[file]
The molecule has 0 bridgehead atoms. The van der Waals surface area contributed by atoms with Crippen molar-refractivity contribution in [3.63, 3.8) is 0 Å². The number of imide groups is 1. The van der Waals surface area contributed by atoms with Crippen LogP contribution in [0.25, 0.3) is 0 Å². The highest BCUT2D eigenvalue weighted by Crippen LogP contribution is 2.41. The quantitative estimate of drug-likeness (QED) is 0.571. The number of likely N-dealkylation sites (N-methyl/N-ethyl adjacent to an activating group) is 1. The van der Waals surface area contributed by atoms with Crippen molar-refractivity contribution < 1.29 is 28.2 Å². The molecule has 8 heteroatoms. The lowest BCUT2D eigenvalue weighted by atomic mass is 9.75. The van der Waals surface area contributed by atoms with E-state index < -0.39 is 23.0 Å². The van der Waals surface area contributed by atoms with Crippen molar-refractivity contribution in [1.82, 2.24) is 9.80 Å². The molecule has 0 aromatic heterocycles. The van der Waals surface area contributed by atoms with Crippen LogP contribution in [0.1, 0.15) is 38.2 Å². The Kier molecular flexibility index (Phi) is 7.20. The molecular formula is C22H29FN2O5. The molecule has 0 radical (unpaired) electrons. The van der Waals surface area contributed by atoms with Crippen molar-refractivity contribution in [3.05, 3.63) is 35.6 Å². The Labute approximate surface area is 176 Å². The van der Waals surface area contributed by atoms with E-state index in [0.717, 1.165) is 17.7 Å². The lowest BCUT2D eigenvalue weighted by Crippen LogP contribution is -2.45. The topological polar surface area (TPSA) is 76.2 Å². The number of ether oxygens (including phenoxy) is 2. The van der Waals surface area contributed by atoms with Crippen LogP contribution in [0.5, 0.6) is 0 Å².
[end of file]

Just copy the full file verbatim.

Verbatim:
The molecule has 0 bridgehead atoms. The van der Waals surface area contributed by atoms with Crippen molar-refractivity contribution in [3.63, 3.8) is 0 Å². The number of imide groups is 1. The van der Waals surface area contributed by atoms with Crippen LogP contribution in [0.25, 0.3) is 0 Å². The highest BCUT2D eigenvalue weighted by Crippen LogP contribution is 2.41. The quantitative estimate of drug-likeness (QED) is 0.571. The number of likely N-dealkylation sites (N-methyl/N-ethyl adjacent to an activating group) is 1. The van der Waals surface area contributed by atoms with Crippen molar-refractivity contribution < 1.29 is 28.2 Å². The molecule has 8 heteroatoms. The lowest BCUT2D eigenvalue weighted by atomic mass is 9.75. The van der Waals surface area contributed by atoms with E-state index < -0.39 is 23.0 Å². The van der Waals surface area contributed by atoms with Crippen molar-refractivity contribution in [1.82, 2.24) is 9.80 Å². The molecule has 0 aromatic heterocycles. The van der Waals surface area contributed by atoms with Crippen LogP contribution in [0.1, 0.15) is 38.2 Å². The Kier molecular flexibility index (Phi) is 7.20. The molecular formula is C22H29FN2O5. The molecule has 0 radical (unpaired) electrons. The van der Waals surface area contributed by atoms with Crippen molar-refractivity contribution in [3.05, 3.63) is 35.6 Å². The Labute approximate surface area is 176 Å². The van der Waals surface area contributed by atoms with E-state index in [0.717, 1.165) is 17.7 Å². The lowest BCUT2D eigenvalue weighted by Crippen LogP contribution is -2.45. The topological polar surface area (TPSA) is 76.2 Å². The number of ether oxygens (including phenoxy) is 2. The van der Waals surface area contributed by atoms with Crippen LogP contribution in [0.5, 0.6) is 0 Å².